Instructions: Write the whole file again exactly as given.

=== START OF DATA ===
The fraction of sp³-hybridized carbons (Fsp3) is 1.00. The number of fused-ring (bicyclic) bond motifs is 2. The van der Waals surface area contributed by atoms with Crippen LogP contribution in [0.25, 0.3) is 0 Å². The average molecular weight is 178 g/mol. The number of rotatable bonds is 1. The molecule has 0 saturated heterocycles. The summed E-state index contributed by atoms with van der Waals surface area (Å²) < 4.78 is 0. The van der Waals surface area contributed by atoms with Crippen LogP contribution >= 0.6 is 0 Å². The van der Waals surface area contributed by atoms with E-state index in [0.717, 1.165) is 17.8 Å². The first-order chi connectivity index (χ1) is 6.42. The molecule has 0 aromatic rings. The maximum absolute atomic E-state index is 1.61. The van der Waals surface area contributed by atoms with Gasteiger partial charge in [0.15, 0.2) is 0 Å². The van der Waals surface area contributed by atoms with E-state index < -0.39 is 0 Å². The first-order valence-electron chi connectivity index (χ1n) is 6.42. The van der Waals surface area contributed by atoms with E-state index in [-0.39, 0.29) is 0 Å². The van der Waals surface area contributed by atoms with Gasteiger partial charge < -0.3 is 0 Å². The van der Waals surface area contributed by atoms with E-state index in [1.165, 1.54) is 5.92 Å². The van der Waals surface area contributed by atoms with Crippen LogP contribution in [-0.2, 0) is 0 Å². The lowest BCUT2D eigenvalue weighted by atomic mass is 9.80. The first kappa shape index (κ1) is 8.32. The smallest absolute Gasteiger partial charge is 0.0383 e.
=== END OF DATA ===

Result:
The fraction of sp³-hybridized carbons (Fsp3) is 1.00. The number of fused-ring (bicyclic) bond motifs is 2. The van der Waals surface area contributed by atoms with Crippen LogP contribution in [0.25, 0.3) is 0 Å². The average molecular weight is 178 g/mol. The number of rotatable bonds is 1. The molecule has 0 saturated heterocycles. The summed E-state index contributed by atoms with van der Waals surface area (Å²) < 4.78 is 0. The van der Waals surface area contributed by atoms with Crippen LogP contribution >= 0.6 is 0 Å². The van der Waals surface area contributed by atoms with E-state index in [0.717, 1.165) is 17.8 Å². The first-order chi connectivity index (χ1) is 6.42. The molecule has 0 aromatic rings. The maximum absolute atomic E-state index is 1.61. The van der Waals surface area contributed by atoms with Gasteiger partial charge in [0.15, 0.2) is 0 Å². The van der Waals surface area contributed by atoms with E-state index < -0.39 is 0 Å². The first-order valence-electron chi connectivity index (χ1n) is 6.42. The van der Waals surface area contributed by atoms with E-state index in [-0.39, 0.29) is 0 Å². The van der Waals surface area contributed by atoms with Gasteiger partial charge < -0.3 is 0 Å². The van der Waals surface area contributed by atoms with E-state index in [1.165, 1.54) is 5.92 Å². The van der Waals surface area contributed by atoms with Crippen LogP contribution in [-0.2, 0) is 0 Å². The lowest BCUT2D eigenvalue weighted by atomic mass is 9.80. The first kappa shape index (κ1) is 8.32. The smallest absolute Gasteiger partial charge is 0.0383 e.